Frank Ene on Bambou – Made In China

On his own undersung gem of an album, Frank Ene put together a collection of songs that are deeply scarred, yet radiant. It’s a sound, that like his bandmate and producing partner Wymond Miles, references ‘80s aesthetics without becoming beholden to or bogged down in them. The goth slash across the album lets off a burn like dry ice — intense and cold, leaving a lasting mark on the listener. I asked Frank to pick out a gem of his own and he’s let us in on an ‘80s pop LP that likely slipped by us all. Check out below for Frank’s take on the sole ’89 LP from Bambou.

“I was mindlessly doing grunt work in a warehouse in Richmond,” recalls Ene, “when reality and existential dread finally started to get the best of me. I was starting to crack up in a major way and thoughts about bailing on the temp gig permeated my mind. Luckily, I thought better of it. With that said, I was still in need of suspension of disbelief. I was in need of reprieve and, most importantly, I was in need of the $100-day wage.  So, I sucked it the fuck up and sought out to distract myself from it all. I set my radio provider to shuffle and was soon introduced to a song that featured a voice both mellifluous and meek. That song was “Lulu”. A song sung by a sultry chanteuse dubbed Bambou.”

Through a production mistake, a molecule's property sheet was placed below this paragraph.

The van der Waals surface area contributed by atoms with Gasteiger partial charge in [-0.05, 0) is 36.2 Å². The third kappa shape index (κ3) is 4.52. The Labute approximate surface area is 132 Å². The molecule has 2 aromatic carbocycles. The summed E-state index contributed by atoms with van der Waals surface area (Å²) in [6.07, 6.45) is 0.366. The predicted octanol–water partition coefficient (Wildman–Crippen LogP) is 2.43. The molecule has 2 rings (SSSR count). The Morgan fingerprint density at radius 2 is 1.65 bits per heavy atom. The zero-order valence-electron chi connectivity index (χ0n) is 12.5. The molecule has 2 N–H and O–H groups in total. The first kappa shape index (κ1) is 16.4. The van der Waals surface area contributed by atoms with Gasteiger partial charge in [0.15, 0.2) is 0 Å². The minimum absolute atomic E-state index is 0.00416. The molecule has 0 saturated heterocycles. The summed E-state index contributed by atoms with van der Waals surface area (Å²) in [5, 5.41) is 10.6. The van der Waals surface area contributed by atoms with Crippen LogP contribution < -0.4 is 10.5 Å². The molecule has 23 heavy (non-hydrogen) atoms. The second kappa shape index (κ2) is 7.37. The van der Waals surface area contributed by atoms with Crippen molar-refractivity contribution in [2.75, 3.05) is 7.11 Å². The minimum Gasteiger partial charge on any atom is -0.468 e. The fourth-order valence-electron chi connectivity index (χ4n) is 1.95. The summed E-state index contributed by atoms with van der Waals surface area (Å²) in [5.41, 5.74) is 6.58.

“Naturally,” he confides, “I was forever hooked and immediately hunted for whatever I could find that featured this woman’s salacious voice. I found it! Her only long-playing release! Made In China. It’s uncompromising. The record showcases an expert use of Franglais and chord-play that perks up my ears. The music resides in both Queens and Saint-Germain-des-Prés. Songs like “Entre l’âme et l’amour”, “J’ai pleuré le Yang Tsé”, “Hey Mister Zippo”, and “Aberdeen et Kowloon” absolutely helped in changing the way I view and approach songwriting and arrangements. For me, Made In China is a powerhouse.”

Seems that the album is woefully out of print and not available on many digital outlets, adding to the quality dig up on this. Seems odd, as when looking further into this, Babmbou, also known as Caroline Von Paulus, was among her many claims to fame (actress, singer, model) the last partner of Serge Gainsbourg. The singer had a son with him in 1986 and stayed with him until his death in 1991. In fact, Gainsbourg actually wrote about half of the album and is credited for the whole first side and one on the flip. As such there exist copies of the album cobbled together in 2014 that pair her album with a couple of Gainsbourg songs tacked on at the end. Seems like a cheap shot, but I guess the Gainsbourg name’s a grabber. Even these are a bit scarce, however, cassettes of the original seem easier to come by and there are used copies in CD/LP formats floating around for the intrepid. Check out Frank’s album on Empty Cellar (out now) and nab a Bambou where you see ‘em.

Score Bambou HERE.

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